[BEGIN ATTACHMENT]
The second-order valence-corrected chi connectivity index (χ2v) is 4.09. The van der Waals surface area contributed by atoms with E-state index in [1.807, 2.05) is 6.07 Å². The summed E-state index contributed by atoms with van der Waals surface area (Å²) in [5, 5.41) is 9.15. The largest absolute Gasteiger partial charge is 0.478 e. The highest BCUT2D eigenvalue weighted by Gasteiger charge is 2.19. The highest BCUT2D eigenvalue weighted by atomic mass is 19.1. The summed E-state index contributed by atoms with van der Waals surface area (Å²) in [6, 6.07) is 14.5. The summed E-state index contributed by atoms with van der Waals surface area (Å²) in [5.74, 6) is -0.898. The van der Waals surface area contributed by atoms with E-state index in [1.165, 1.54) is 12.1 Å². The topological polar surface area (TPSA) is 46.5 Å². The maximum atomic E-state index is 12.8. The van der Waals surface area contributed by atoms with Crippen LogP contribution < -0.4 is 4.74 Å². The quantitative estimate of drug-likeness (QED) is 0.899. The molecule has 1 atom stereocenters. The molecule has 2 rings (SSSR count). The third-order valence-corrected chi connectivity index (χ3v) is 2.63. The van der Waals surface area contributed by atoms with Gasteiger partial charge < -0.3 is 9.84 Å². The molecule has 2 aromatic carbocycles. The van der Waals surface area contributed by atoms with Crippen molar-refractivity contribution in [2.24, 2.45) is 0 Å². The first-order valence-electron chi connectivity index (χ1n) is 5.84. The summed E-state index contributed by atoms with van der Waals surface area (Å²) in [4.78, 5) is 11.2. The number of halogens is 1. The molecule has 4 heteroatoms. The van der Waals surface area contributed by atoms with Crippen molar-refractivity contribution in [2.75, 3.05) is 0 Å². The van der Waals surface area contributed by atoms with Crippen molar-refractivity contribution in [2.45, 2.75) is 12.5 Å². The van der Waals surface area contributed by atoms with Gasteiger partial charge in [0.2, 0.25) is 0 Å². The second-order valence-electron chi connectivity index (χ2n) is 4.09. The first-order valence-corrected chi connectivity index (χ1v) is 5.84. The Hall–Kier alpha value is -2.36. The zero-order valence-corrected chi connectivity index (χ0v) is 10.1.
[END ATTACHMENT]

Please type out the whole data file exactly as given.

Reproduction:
The second-order valence-corrected chi connectivity index (χ2v) is 4.09. The van der Waals surface area contributed by atoms with E-state index in [1.807, 2.05) is 6.07 Å². The summed E-state index contributed by atoms with van der Waals surface area (Å²) in [5, 5.41) is 9.15. The largest absolute Gasteiger partial charge is 0.478 e. The highest BCUT2D eigenvalue weighted by Gasteiger charge is 2.19. The highest BCUT2D eigenvalue weighted by atomic mass is 19.1. The summed E-state index contributed by atoms with van der Waals surface area (Å²) in [6, 6.07) is 14.5. The summed E-state index contributed by atoms with van der Waals surface area (Å²) in [5.74, 6) is -0.898. The van der Waals surface area contributed by atoms with E-state index in [1.165, 1.54) is 12.1 Å². The topological polar surface area (TPSA) is 46.5 Å². The maximum atomic E-state index is 12.8. The van der Waals surface area contributed by atoms with Crippen LogP contribution < -0.4 is 4.74 Å². The quantitative estimate of drug-likeness (QED) is 0.899. The molecule has 1 atom stereocenters. The molecule has 2 rings (SSSR count). The third-order valence-corrected chi connectivity index (χ3v) is 2.63. The van der Waals surface area contributed by atoms with Gasteiger partial charge < -0.3 is 9.84 Å². The molecule has 2 aromatic carbocycles. The van der Waals surface area contributed by atoms with Crippen molar-refractivity contribution in [2.24, 2.45) is 0 Å². The first-order valence-electron chi connectivity index (χ1n) is 5.84. The summed E-state index contributed by atoms with van der Waals surface area (Å²) in [4.78, 5) is 11.2. The number of halogens is 1. The molecule has 4 heteroatoms. The van der Waals surface area contributed by atoms with Crippen molar-refractivity contribution in [2.75, 3.05) is 0 Å². The van der Waals surface area contributed by atoms with Crippen molar-refractivity contribution in [2.45, 2.75) is 12.5 Å². The van der Waals surface area contributed by atoms with Gasteiger partial charge in [0.2, 0.25) is 0 Å². The second-order valence-electron chi connectivity index (χ2n) is 4.09. The first-order valence-corrected chi connectivity index (χ1v) is 5.84. The Hall–Kier alpha value is -2.36. The zero-order valence-corrected chi connectivity index (χ0v) is 10.1.